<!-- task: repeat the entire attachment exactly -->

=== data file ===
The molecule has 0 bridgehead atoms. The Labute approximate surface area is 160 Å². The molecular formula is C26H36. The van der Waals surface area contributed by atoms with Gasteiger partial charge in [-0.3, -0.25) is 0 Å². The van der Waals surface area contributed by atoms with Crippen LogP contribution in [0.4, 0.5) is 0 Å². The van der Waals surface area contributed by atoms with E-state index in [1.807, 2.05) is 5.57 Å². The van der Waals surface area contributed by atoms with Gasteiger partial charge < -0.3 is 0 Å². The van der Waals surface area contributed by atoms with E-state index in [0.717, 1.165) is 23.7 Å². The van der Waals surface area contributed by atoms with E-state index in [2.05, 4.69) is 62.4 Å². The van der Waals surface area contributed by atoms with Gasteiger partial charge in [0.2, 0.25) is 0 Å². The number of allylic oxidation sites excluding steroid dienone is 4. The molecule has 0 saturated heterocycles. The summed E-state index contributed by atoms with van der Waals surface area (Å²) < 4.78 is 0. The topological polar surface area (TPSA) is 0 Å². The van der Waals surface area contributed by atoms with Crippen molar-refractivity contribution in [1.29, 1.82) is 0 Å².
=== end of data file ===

The molecule has 0 bridgehead atoms. The Labute approximate surface area is 160 Å². The molecular formula is C26H36. The van der Waals surface area contributed by atoms with Gasteiger partial charge in [-0.3, -0.25) is 0 Å². The van der Waals surface area contributed by atoms with Crippen LogP contribution in [0.4, 0.5) is 0 Å². The van der Waals surface area contributed by atoms with E-state index in [1.807, 2.05) is 5.57 Å². The van der Waals surface area contributed by atoms with Gasteiger partial charge < -0.3 is 0 Å². The van der Waals surface area contributed by atoms with E-state index in [0.717, 1.165) is 23.7 Å². The van der Waals surface area contributed by atoms with E-state index in [2.05, 4.69) is 62.4 Å². The van der Waals surface area contributed by atoms with Gasteiger partial charge in [0.2, 0.25) is 0 Å². The number of allylic oxidation sites excluding steroid dienone is 4. The molecule has 0 saturated heterocycles. The summed E-state index contributed by atoms with van der Waals surface area (Å²) < 4.78 is 0. The topological polar surface area (TPSA) is 0 Å². The van der Waals surface area contributed by atoms with Crippen molar-refractivity contribution in [1.29, 1.82) is 0 Å².